Depression in Children and Teens - Symptoms
Depression in a child or teen may occur suddenly or develop gradually. Your child may seem more irritable than sad or may feel bored or hopeless. It is common for others to notice that a depressed child's body movements are slow, restless, or agitated.
Depression in Children and Teens - Health Tools
This health tool will help you make wise health decisions or take action regarding childhood depression.
MAOIs for Depression in Children and Teens
Depression in Children and Teens - Treatment Overview
Treatment for depression in young people is similar to treatment for depression in adults and includes counseling and medications.
Depression in Children and Teens - Exams and Tests
Your doctor or another health professional will evaluate and diagnose depression in your child by asking questions about your child's medical history and conducting tests to determine if symptoms are caused by something other than depression. Your child m
Depression in Children and Teens - When To Call a Doctor
For a depressed child, call 911 or other emergency services immediately if your child makes threats or attempts to harm himself or herself or another person, shows other warning signs of suicide, hears voices (has auditory hallucinations), or feels he or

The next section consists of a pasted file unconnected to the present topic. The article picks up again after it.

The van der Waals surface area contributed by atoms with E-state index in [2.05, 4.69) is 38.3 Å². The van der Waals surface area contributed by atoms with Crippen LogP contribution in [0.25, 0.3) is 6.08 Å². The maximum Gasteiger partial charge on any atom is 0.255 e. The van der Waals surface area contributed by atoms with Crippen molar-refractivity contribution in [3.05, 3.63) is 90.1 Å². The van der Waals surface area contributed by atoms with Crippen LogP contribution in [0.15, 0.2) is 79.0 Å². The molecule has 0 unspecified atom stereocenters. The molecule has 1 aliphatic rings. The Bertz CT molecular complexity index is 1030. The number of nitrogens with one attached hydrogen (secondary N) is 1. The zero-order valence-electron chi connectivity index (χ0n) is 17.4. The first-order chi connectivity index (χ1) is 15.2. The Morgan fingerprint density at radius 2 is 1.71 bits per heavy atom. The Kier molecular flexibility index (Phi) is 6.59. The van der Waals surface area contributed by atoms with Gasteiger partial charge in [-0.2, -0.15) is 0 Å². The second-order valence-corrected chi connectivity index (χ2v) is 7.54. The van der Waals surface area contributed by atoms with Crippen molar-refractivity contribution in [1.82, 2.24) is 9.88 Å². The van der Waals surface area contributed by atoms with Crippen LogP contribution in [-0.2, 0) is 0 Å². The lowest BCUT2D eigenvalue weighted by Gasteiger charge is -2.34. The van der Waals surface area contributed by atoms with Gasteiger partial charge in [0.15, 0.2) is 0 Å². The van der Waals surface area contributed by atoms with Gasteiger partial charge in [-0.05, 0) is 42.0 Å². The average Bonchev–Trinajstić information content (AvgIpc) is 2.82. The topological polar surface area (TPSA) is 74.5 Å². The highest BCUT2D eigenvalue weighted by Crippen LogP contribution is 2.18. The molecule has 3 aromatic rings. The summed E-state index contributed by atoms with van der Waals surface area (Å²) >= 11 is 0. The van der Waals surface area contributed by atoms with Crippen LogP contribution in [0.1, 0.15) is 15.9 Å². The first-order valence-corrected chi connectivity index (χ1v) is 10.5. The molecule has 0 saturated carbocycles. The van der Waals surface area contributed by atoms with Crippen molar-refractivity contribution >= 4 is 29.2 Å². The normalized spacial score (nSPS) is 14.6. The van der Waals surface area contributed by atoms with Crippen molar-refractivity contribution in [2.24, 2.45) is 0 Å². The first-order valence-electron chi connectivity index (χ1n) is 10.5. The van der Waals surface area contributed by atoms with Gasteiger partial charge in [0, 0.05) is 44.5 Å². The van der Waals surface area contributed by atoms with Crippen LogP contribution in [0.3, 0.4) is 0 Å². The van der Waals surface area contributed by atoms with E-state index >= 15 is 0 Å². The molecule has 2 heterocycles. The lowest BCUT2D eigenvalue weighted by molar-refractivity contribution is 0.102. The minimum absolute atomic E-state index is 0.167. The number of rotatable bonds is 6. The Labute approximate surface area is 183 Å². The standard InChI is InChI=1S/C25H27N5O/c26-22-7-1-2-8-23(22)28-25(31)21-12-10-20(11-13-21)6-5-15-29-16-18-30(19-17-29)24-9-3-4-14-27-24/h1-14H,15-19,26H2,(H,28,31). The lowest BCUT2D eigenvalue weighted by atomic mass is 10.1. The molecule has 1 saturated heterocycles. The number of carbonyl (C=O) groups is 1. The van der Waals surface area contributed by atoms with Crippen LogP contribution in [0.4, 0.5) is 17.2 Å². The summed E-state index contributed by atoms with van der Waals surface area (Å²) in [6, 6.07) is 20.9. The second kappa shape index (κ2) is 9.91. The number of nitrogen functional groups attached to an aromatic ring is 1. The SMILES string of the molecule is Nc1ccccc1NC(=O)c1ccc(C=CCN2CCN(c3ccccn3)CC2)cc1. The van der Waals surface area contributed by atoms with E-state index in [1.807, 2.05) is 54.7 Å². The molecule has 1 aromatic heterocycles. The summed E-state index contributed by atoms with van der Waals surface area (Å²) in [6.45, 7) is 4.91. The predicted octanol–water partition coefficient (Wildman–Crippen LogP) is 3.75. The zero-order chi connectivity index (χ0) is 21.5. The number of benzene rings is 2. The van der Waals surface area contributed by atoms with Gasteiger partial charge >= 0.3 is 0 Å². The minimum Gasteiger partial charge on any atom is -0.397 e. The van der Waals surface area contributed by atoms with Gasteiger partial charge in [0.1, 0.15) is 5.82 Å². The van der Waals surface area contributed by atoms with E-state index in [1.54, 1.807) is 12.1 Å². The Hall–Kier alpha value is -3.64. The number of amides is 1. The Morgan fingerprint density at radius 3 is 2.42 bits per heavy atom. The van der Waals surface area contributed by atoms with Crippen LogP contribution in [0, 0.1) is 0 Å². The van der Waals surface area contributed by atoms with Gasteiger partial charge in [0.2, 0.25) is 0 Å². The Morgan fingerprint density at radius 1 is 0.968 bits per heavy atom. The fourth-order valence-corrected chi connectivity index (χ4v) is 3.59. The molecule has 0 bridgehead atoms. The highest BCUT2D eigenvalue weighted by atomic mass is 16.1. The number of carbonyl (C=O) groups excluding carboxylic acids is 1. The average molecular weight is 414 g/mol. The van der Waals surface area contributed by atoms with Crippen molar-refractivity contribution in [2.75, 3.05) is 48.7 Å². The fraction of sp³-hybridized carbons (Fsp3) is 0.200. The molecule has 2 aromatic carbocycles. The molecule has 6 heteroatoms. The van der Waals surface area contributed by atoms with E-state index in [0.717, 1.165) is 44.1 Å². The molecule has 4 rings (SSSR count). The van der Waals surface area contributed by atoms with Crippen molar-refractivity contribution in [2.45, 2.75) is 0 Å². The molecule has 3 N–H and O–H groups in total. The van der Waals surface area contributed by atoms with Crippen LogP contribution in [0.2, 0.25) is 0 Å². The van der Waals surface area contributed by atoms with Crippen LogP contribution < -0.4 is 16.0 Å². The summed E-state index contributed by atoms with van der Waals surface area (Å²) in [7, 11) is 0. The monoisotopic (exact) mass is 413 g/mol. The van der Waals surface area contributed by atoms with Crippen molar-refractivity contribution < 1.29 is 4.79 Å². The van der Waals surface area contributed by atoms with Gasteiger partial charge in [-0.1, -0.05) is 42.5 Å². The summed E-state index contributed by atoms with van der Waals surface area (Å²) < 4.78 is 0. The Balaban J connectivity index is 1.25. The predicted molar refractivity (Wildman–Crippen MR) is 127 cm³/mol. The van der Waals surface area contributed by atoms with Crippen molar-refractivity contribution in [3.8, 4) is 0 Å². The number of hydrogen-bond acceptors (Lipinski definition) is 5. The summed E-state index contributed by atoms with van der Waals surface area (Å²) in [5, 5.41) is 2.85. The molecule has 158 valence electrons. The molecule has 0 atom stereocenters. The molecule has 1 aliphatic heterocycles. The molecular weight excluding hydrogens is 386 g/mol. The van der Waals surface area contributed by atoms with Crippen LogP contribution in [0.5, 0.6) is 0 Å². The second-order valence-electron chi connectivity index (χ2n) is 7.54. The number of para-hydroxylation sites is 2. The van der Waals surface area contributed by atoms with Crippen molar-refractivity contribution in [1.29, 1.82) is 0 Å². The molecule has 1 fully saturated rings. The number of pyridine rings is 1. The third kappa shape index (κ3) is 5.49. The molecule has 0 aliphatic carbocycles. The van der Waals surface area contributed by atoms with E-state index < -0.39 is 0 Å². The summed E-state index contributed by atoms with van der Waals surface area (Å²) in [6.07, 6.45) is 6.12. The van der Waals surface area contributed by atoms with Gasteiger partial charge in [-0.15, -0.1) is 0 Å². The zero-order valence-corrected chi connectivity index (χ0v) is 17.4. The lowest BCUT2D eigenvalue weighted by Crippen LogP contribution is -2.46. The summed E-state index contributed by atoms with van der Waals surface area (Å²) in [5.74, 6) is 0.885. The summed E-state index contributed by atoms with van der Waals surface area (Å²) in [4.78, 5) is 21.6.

Depression in Children and Teens - What Happens
Depression in a child or teen may first appear as irritability, sadness, or sudden, unexplained crying. He or she may lose interest in activities once enjoyed or feel unloved and hopeless. He or she may have problems in school and become withdrawn.
Depression in Children and Teens - Prevention
It is difficult to prevent a first episode of depression, but it may be possible to prevent or reduce the severity of future episodes of depression (relapses). There is some evidence that if a child receives cognitive - behavioral therapy (CBT) in a group
Depression in Children and Teens - Cause
Learn about depression in childhood and adolescence and what causes it.
Depression in Children and Teens - What Increases Your Risk
Several factors increase a young person's chance of developing depression, including having a parent or immediate family member who is depressed. This is the most important risk factor for depression in children.